Barring a change in the weather, farmers and ranchers are likely to face dry conditions this growing season. To help producers adjust to this problem, the Colorado Drought Advisers program is offering the Livestock and Forage Grower Update, a series of webinars to help producers deal with expected dry conditions. All presentations are available using zoom between 10 -11:30 am today and the on the next two Tuesdays. Today, the topics is Drought planning from the rancher’s perspective, and legalities of stock water retention and stock water rights. Speakers include Jeff Meyer and Erika Murphy of Coyote Creek Ranch on creating their drought plan, and Brian Romig, Lead Water Administrator, Colorado Division of Water Resources, Division #6. The March 16th webinar will cover grazing management during drought on rangelands in western Colorado, and will feature decision tools developed by CSU Extension’s agriculture and business management team on strategic choices in drought. Speakers are Retta Bruegger and Jenny Beiermann of CSU Extension. The March 23rd webinar will focus on forage options and considerations as well as weed management in drought. Speakers are Gus Westerman and Robin Young of CSU Extension, and Dr. Kelcey Swyers, owner and operator of Grassland Nutrition Consulting. Contact CSU Extension offices or go to farmnewsandviews.net for information about signing up for the webinars. Those who sign up will receive a link for recordings of the webinars, whether they can attend or not. Paste this address into your browser: https://zoom.us/meeting/register/tJYvce-rrz0iGtyWaZCBn_X7gM7cJEapBafO to participate in the webinar.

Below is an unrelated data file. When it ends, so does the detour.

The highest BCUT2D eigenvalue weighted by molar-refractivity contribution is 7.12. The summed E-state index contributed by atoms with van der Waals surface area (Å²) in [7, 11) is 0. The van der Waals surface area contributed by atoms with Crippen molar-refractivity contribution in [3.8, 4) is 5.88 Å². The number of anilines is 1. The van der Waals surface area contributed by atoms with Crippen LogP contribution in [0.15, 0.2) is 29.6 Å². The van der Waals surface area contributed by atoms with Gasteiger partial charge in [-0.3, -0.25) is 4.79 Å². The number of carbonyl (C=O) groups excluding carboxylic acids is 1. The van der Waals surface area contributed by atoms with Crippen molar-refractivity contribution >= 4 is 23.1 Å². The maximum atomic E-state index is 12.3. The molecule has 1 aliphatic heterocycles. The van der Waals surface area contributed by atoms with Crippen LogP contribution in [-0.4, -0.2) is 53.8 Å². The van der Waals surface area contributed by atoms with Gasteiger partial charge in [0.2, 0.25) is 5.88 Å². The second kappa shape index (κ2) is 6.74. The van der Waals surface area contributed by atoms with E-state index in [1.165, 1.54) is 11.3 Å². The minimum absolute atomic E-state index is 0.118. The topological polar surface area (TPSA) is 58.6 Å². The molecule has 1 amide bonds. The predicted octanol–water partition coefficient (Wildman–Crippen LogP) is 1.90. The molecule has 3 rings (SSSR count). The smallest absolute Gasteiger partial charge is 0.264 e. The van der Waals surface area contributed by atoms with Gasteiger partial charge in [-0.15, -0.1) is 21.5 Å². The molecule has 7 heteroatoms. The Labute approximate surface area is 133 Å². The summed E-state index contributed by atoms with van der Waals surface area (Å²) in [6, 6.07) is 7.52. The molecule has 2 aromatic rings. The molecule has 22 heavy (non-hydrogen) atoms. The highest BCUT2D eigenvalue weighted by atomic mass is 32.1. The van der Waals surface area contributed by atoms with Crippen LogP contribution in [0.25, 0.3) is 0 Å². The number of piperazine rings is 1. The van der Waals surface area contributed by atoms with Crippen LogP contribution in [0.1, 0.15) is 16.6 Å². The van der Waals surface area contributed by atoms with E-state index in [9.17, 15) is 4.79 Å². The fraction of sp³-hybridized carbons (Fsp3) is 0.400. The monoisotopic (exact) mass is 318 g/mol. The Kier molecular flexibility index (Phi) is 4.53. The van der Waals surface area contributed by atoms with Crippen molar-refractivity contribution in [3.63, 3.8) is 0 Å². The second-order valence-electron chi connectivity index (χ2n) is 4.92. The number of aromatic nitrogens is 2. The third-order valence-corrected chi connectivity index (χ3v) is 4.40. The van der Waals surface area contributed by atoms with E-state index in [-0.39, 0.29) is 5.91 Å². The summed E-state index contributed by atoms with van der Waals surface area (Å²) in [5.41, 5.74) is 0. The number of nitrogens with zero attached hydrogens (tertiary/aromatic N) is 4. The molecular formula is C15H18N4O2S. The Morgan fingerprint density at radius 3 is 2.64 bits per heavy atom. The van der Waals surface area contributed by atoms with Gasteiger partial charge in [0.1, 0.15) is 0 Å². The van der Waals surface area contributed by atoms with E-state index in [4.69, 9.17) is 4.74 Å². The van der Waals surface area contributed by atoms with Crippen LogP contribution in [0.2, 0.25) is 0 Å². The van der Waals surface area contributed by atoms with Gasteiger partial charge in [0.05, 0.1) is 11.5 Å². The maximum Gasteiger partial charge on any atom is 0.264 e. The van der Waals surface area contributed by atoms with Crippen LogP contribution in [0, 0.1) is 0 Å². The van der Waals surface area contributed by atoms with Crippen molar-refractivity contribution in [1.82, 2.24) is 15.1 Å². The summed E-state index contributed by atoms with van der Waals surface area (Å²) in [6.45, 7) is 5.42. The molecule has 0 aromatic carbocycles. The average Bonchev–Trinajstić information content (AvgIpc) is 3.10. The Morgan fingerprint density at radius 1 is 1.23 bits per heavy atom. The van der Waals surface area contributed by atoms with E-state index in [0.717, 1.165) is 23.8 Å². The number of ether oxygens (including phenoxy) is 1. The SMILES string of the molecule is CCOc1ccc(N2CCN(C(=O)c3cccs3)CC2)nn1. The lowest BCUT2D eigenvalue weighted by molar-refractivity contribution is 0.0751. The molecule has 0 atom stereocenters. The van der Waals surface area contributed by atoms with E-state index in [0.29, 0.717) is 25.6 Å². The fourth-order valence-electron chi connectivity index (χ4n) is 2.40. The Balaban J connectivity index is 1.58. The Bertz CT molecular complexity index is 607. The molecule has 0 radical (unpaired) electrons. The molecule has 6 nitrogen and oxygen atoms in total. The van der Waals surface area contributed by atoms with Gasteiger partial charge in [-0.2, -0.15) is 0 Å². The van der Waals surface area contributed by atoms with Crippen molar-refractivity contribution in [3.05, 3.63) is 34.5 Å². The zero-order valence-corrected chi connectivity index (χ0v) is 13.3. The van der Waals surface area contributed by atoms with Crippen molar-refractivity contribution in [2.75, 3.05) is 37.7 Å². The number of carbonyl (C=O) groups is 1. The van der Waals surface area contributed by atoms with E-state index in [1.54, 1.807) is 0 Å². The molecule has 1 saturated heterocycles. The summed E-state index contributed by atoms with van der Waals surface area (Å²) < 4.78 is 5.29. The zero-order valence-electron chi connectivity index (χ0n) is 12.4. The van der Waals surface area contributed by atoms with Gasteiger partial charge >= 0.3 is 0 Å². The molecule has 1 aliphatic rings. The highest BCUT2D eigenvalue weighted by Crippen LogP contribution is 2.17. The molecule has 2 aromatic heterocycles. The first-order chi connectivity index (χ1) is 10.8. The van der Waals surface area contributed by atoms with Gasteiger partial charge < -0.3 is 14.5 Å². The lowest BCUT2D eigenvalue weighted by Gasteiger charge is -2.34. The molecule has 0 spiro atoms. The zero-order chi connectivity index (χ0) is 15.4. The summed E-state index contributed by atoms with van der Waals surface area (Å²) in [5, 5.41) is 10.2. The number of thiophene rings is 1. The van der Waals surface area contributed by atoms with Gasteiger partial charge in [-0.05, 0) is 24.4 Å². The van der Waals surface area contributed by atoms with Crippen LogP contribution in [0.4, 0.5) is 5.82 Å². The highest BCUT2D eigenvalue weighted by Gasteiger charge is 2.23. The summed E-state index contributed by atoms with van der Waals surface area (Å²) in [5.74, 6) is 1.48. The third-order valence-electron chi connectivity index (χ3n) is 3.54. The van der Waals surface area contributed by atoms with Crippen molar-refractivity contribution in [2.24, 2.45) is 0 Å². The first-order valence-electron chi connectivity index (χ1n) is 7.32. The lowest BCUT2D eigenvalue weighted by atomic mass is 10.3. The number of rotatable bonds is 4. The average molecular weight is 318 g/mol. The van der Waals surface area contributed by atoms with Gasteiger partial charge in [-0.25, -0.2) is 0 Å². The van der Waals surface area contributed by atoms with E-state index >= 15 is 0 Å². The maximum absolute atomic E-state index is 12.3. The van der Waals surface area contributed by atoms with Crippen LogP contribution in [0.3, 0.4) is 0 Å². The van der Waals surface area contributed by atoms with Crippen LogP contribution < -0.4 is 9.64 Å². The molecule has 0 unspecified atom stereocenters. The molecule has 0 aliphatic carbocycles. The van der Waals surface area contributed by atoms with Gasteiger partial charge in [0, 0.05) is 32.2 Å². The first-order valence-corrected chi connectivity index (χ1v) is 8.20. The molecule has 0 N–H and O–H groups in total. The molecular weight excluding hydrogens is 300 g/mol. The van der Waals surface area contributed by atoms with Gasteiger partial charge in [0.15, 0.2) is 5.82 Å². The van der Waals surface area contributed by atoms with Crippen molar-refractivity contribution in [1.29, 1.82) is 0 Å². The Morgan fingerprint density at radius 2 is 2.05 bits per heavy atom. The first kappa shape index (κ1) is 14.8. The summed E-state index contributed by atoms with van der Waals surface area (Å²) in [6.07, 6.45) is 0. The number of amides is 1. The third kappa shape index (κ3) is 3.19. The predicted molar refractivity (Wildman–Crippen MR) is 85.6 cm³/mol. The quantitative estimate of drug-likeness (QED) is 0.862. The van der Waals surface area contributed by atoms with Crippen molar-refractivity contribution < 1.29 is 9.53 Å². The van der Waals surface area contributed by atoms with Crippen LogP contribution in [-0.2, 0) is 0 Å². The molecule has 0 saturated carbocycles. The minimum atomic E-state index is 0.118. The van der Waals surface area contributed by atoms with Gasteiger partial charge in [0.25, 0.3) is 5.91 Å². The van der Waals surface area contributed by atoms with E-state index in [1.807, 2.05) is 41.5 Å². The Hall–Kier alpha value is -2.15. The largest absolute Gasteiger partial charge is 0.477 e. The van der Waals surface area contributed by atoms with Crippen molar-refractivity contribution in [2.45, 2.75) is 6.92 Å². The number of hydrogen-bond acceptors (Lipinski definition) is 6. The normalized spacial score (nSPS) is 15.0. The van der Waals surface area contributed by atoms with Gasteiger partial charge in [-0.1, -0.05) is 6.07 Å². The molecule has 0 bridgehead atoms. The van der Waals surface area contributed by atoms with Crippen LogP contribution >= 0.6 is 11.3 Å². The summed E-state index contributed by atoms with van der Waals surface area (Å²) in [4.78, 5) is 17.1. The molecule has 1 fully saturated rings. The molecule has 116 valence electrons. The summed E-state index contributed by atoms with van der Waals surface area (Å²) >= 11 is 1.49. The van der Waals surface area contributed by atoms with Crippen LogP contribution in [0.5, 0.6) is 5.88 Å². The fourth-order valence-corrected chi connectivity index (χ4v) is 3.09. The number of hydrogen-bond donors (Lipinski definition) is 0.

According to American Farm Bureau Chief Economist John Newton, National Agricultural Statistics Service data indicates that farm numbers in the United States decline by 4,400 farms in 2020. Colorado was one of five states that bucked the trend, gaining 100 farms last year. States that lost the most farms were located in the upper Midwest, with Michigan, Indiana Wisconsin and Minnesota each losing about 500 farms. Farm number peaked at almost 7 million in 1935, but had decline to just over 2 million farms by the mid 1970’s. The number of acres of land farmed has been fairly constant at about one billion acres since the 1920s, and over the past four decades the average farm size has remained at nearly440 acres.
Agriculture will be prominent on Capital hill this week. Secretary of Agriculture designate Tom Vilsack is expected to be confirmed by the Senate today, which may speed up distribution of billions of dollars in Covid relief to farmers, but a rebound in some agricultural commodity prices may encourage legislators to think that all is well in farm country and not be in a hurry to send any more cash to ag. Producers. The House Agriculture Committee is also expected to begin work on solving issues concerning climate change with a virtual hearing on Thursday to discuss how to begin working toward President Biden’s ambitious goal of helping the U.S farm sector to reach net-zero carbon emissions in the near future. One of the most discussed plans include developing a carbon bank that would pay farmers, foresters and ranchers to store carbon in the soil through regenerative agriculture and other climate-friendly practices. The plan would turn large areas of the U.S. into huge carbon sinks that could offset some of the 7,000 megatons of greenhouse gases the US emits each year.